Days of Magic, Nights of War

Clive Barker
Days of Magic, Nights of War Cover

Days of Magic, Nights of War


When I re-read Abarat, I read the mass-market paperback printing of the book. This wasn't really such a big deal; all the text from the original novel was there, so I wasn't missing any of the story. I was all set to move on to Days of Magic, Nights of War in the same fashion, but I stumbled across the trade paperback, complete with Barker's illustrations, in a used bookstore and decided to read it in full illuminated fashion.

While the illustrations add something to the story, I don't know that they're necessary. Abarat felt more vivid than Days, despite the fact that the former was just text, and the latter was illustrated. I can't say for sure if that's because of the story (when I first read Abarat, ten years ago, it was the illustrated version, so it's not like I've never been exposed to the artwork), but the first novel felt much more memorable than the second. At the very least, my memories of the first were stronger than the second, insofar as what I recalled before re-reading them.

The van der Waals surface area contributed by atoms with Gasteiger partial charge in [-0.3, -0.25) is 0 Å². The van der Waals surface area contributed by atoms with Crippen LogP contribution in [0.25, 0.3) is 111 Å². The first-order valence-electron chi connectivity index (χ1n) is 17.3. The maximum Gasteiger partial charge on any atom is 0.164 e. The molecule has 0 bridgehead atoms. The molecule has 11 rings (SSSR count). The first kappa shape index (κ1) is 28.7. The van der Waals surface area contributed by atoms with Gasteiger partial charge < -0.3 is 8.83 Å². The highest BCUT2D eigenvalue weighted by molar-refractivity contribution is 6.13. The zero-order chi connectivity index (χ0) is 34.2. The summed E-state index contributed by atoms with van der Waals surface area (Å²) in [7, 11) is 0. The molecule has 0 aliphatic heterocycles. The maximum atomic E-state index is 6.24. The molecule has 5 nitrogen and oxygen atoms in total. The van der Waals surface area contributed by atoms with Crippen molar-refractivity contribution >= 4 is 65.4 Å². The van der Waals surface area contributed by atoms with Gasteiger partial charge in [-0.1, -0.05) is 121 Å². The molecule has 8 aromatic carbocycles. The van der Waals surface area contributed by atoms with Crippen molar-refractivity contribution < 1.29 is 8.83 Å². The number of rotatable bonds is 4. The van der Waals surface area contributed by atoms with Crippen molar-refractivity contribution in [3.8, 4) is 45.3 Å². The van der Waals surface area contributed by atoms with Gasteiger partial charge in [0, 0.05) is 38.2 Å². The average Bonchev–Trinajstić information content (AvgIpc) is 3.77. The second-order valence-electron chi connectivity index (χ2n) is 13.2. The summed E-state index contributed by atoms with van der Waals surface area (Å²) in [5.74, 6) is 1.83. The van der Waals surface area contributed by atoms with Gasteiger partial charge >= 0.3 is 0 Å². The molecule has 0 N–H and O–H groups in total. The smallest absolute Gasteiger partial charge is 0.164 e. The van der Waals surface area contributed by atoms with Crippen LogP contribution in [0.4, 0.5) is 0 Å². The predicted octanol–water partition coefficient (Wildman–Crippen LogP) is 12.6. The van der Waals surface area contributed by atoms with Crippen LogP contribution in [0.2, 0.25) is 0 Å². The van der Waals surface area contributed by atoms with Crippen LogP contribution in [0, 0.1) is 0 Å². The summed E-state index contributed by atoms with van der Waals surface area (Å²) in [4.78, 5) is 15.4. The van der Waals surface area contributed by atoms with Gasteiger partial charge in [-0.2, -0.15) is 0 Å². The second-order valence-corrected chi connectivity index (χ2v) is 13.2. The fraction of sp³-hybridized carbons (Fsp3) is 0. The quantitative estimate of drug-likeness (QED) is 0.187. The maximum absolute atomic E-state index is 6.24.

The strange thing is that more stuff happens in this book, but it didn't feel as engaging for some reason. Part of me felt like Candy wasn't developed well enough to carry much of what happens in the story. In the first book, it was mostly a story of discovery and imagination, and Candy was carried along by it all. In this book, Candy becomes the focus, as she's dealing with missing her mother and solving the mystery of why Abarat feels so familiar to her, while dodging Christopher Carrion and his attempts on her life. Unfortunately, Candy never seemed to rise up to that importance. She felt flat, partly because her struggle with wanting to stay in Abarat while not wanting to put anyone else she liked in danger (to say nothing of her missing her mother) simply wasn't convincing enough. Despite the logical reasons for her wanting to leave, I never bought it.

In addition, I didn't understand why Candy had any brothers. Neither of them felt at all developed (less so than Candy, even), and I didn't see that they played any part in the events of either story. The dynamic of Candy, her mother, and her father seemed to be strong enough to create the right conflicts, so why bring in the brothers at all if they don't make any difference in the story? It was puzzling.

Though there's more action in this novel, the story is more about giving us a little more detail about what the overarching story is about. We get a big reveal about Candy, and understand more what ties her to Abarat, which moves us forward through the story, but it feels like it's padded out a lot. The story sets up what's to come without being exposition, which might be another reason why the story feels a little odd and unmemorable.

Despite all that, I'm interested in the rest of the story. As I mentioned with Abarat, Barker's imagination carries the story well, so it's hard not to want to see what happens next. I just hope Candy develops more in the next book.